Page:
It appears poets err in glamorising
nature, be't Shakespeare’s darling buds of May,
or Wordsworth’s dancing daffodils, or Shelley’s
skylark, Keats’ nightingale, the ode to autumn.
The swooning over nature’s forms, of Byron’s
moonlight, Wilde’s church of nature, every poet
who has exempted nature’s beauty from
the evidence of decay; even Jesus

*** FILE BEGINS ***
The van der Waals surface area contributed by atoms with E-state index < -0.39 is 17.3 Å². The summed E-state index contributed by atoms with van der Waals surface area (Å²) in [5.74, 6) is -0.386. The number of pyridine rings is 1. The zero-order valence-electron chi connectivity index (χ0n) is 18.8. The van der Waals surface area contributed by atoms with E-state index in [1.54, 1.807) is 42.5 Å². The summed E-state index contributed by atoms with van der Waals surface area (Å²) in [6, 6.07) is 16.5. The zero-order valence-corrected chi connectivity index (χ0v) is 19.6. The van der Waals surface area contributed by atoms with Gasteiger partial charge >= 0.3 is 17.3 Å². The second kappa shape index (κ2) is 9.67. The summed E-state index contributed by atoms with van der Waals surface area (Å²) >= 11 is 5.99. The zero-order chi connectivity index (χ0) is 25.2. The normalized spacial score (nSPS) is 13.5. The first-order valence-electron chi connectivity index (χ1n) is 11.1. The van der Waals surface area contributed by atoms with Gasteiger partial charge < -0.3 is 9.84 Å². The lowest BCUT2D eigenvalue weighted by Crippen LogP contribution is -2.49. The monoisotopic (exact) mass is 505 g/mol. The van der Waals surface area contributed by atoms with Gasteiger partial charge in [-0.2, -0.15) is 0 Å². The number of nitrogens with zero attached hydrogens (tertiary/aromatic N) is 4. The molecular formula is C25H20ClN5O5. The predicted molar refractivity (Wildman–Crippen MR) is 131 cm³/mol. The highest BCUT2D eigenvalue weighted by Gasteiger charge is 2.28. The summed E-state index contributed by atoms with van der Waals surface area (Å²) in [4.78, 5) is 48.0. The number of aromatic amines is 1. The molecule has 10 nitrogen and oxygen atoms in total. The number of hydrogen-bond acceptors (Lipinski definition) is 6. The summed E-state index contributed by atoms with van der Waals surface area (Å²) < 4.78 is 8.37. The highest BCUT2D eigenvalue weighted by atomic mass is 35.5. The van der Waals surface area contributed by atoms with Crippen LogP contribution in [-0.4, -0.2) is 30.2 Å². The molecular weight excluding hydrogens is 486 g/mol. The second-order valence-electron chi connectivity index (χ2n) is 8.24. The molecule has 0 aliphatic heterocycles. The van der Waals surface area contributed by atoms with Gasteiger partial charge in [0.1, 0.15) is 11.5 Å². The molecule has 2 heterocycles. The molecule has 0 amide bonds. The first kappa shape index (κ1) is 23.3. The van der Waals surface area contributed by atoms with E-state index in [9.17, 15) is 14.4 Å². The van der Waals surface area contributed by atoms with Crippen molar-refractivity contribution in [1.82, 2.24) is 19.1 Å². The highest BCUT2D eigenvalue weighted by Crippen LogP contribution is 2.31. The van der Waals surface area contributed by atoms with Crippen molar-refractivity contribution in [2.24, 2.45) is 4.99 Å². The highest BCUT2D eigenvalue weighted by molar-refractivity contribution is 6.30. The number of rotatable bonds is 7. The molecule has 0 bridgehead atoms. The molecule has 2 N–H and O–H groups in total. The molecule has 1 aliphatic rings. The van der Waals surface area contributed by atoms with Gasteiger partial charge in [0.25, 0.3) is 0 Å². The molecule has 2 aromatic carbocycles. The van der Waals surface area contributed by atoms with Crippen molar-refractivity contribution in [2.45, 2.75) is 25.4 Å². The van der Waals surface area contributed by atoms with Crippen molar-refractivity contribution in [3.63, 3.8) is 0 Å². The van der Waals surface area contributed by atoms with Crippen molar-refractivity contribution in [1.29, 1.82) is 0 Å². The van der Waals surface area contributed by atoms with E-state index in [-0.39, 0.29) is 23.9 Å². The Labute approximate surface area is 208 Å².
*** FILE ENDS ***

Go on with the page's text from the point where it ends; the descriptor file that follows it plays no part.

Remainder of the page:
in his choice of the lilies of the field
to outdo Solomon in all his glory,
lilies, the Bard later says, festering
smell far worse than weeds, might appear to err;
but that beauty is undeniable
exempts it from the natural cast of things
where it fades, the Bard ruefully confirms,
that Christ by faith restores in resurrection.